The Odds

There is a slim chance that two people could choose the same set of images and that I might arrange them identically. A very slim chance.

The greatest possibility of that happening is with the smallest number of images - four. But within the full 7x7 grid there are 211,876 possible combinations of four. And each combination of four can be arranged in 24 different 2x2 permutations for a total of 5,085,024 possible arrangements.

Stepping up to nine images arranged 3x3, there are 2,054,455,634 combinations of nine available. Any combination of nine can be arranged 362,880 different ways (who knew?). When you multiply those two numbers you wind up with 745,520,860,465,920 possible arrangements of nine images. 745 trillion is a big number. But it's nothing compared to the numbers you get when calculating the odds with 16 or 25 images or for a full size 7x7 print.

There are 70+ septillion possible arrangements of 16. That's a seven with 25 zeroes behind it. One trillion times one trillion times seventy. Each is 20x20". Estimating that there's 100 drawings per every 2 inches thick, 70 septillion 4x4 arrangements would create a stack of prints twice the area of the continental United States that would reach well past the moon.

9.8e+38. Nine hundred eighty undecillion possible arrangements of 25 images. It looks like this: 980,000,000,000,000,000,000,000,000,000,000,000,000. If each 24x24" print were the size of a grain of sand they would fill the beaches of close to 100 trillion earths.

A novemdecillion is a one with sixty zeroes following it. There are 600 novemdecillion or 6e+62 possible 7x7 arrangements. This is a staggering number, equal to a mass of prints that would fill the Milky Way galaxy four times or a stack of prints that would criss cross the known universe nearly two million septillion times. Essentially a meaningless number.

However, in this instance it does pretty well mean that no two prints will be identical and I think the same could be said for any size set. There is the human element to consider. Certain drawings are bound to be more popular than others and I do have a loose set of unwritten rules by which I arrange them. But I don't believe either of these factors will affect the odds in any measurable way.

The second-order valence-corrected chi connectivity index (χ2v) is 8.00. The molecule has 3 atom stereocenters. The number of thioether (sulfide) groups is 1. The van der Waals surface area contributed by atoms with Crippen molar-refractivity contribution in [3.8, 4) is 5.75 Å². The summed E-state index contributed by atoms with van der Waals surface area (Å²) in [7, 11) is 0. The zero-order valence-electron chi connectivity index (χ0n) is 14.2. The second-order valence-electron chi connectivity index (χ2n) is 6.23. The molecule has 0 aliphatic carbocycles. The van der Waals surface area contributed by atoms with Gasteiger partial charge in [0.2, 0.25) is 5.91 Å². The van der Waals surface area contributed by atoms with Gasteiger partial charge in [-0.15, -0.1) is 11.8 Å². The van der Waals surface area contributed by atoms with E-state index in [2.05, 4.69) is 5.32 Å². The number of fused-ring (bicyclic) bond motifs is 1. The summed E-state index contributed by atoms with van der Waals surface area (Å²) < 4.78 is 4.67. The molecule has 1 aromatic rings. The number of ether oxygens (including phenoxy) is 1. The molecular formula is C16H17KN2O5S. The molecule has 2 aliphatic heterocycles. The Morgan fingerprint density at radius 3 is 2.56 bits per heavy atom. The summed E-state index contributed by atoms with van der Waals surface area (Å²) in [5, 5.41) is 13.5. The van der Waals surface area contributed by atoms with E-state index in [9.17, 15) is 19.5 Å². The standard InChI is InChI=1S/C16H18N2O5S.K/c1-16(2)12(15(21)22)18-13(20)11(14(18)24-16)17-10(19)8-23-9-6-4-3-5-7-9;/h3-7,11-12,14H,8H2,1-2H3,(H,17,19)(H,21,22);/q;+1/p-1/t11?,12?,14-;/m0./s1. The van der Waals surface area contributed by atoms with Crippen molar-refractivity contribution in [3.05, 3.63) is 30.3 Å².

Patterns Within Patterns

The clickable pattern pictures on each Choose page were created to give an impression of the near infinite number of possible arrangements as described above. A random dance depending on how fast you click. I hope they succeeded in giving that impression but an impression is all it was or could be. I suppose some sort of random image generator could have been created with the drawings inputted and the generator programmed to choose one and then choose another from the remaining drawings, and another from what's left again and another and another and so on. I think it would have been a bit complicated and pretty expensive to have a bunch of those made. (Plus how long would the pages take to load?) Instead a "clickable movie" was made. Each frame or set of images was created by dragging and dropping the square drawings into a template (similar to how the prints are made). Each click brings you to the next frame in the movie.

This provided an opportunity for some fun for me. I'm going to be dragging and dropping them anyway. Why not make them do something? So that's what I did.

42/4 - For the first one with only four images to work with I think it would have been too obvious so nothing was done. There are simply 13 different sets of four to click through until it starts again.

42/9 - This one is the easiest to notice, not just because it's only nine drawings but because the drawing that moves is the most starkly black and white of the entire set. It starts in the top right corner and rotates counterclockwise from corner to corner as you click. Perhaps you noticed. But did you notice that at the same time, with one frame/click disparity, the four drawings beginning at the north, south east and west positions rotate clockwise once around? Then there's a few random frames to throw you off before it begins again.

42/16 - If you happened to notice the movement in 42/9 you may have looked for something similar on the other pages. Here, in the first frame; from the bottom left corner the drawing slides along the bottom and then up the right side as you click. Beginning with the second frame the bottom left corner drawing goes up the left side and across the top. It's a race where the first one always wins and the second one never quite gets there.

42/25 - My favorite. The center drawing changes each time. The inner layer of eight, around the center drawing, rotate counterclockwise. The outer layer rotates clockwise.

42 - Full Set - The third drawing up from the bottom, in the center, is the apex of a "V" of drawings (one up and one over in both directions repeated until you get to the edges) that travel downward in a straight line as you click. At the same time the drawing top center is the apex of a second "V" that also travels straight down. Very hard to follow since each drawing is pretty tiny on the page but that's what happening every twelve frames. Seems like more than twelve don't you think?